The Playmaker
Let's play
PLAYMAKER
  • It's Tuesday
    What day is it?
  • Now
    What time is it?
  • Anywhere in Sydney
    Where are you?
  • What do you feel like?
    What do you feel like?
  • And what else?
    And what else?
  • LET'S PLAY

Sydney Observatory's Late-Night Program

Sydney Observatory's new late-night stargazing program combines talks, music, food and drinks.
By Sarah Ward
August 23, 2022
  shares
By Sarah Ward
August 23, 2022
  shares
BUY TICKETS

Sydneysiders, it's time to look up — and pair your stargazing with astronomy talks, tunes, performances, and drinks and bites to eat from leading New South Wales producers. That's all on the agenda at Sydney Observatory's new late-night series, which'll turn looking at the heavens into a party.

Kicking off on Saturday, October 8, the program's debut session doubles as the launch of Dr Nick Lomb's Australasian Sky Guide for 2023, too. It's the go-to resource about the southern night sky, complete with details of starry happenings to look forward to, viewing tips, and monthly sky maps. In this latest version, there's also an article on Wiradjuri constellations by Wiradjuri woman and PhD astrophysics candidate Kirsten Banks — and she'll be there on the night as part of the lineup of speakers, who'll chat between telescope views of Saturn, Jupiter and the moon.

Scott Donkin

From there, Sydney Observatory's late-night lineup will return monthly — except in December, when the city is too busy looking at Christmas lights rather than the shining heavens. The November date, on Tuesday, November 8, is timed for a total lunar eclipse, while the Sunday, January 22 event will celebrate Lunar New Year, the Wednesday, February 22 session links in with World Pride, and the Saturday, March 25 fun will coincide with Earth Hour.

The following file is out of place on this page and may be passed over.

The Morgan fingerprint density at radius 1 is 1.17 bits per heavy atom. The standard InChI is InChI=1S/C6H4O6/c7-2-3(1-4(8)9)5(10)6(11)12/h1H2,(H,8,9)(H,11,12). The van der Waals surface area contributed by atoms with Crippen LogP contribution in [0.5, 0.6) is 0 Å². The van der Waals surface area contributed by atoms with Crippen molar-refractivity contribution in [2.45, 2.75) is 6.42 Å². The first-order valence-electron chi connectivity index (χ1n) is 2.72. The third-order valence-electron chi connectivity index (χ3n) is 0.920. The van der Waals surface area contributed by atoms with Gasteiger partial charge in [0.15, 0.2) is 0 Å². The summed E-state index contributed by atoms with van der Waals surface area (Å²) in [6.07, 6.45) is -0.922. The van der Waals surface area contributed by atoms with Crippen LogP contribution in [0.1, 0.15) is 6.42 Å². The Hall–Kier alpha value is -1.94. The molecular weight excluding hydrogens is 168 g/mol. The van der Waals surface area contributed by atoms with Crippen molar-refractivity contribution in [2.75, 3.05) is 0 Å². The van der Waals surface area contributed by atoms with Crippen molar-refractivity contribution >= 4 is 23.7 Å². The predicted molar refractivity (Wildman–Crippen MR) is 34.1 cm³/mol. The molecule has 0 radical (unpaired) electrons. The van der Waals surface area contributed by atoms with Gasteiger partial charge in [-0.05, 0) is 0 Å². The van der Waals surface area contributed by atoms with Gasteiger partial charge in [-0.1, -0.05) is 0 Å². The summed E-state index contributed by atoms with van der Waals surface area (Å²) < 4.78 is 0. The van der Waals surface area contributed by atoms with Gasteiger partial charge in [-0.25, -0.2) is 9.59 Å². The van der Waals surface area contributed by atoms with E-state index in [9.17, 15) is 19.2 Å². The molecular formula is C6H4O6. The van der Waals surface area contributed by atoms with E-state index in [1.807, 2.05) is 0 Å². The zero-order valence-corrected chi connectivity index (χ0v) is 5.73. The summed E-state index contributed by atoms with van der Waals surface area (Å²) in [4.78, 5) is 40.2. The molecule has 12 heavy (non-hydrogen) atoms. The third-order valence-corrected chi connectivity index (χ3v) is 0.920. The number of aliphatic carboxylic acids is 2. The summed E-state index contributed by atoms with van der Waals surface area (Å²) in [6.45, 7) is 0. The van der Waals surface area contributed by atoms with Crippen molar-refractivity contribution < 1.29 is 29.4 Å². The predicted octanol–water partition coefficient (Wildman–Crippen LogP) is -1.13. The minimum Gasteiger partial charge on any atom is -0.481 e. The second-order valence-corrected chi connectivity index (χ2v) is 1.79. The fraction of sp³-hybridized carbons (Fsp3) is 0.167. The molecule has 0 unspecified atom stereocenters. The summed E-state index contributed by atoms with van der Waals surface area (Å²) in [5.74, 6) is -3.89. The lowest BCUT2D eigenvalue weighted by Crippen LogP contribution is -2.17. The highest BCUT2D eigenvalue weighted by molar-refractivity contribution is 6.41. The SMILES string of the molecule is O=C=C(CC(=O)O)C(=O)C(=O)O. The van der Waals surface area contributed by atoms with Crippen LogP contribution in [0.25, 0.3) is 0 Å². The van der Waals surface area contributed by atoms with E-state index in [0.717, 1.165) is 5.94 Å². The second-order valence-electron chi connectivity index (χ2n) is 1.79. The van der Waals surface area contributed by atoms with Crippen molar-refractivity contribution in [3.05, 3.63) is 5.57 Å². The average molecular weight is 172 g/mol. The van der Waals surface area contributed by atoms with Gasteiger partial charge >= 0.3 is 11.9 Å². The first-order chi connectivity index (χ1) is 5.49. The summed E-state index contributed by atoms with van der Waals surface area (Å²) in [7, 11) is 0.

Dates have been set until mid-2023, in fact, including a rare daytime event on Thursday, April 20 for the partial solar eclipse, backing it up a few weeks later on Saturday, May 6 for the full moon, and returning on Friday, June 22 for 2023's winter solstice.

While entry is free, bookings are still essential. You'll be paying for whatever you eat and drink, of course, and also hanging out a historic Sydney's historic spot that dates back to 1859.

Paul Haese

  •   shares
      shares
  • VIEW COMMENTS
Tap and select Add to Home Screen to access Concrete Playground easily next time. x
Counter Pixel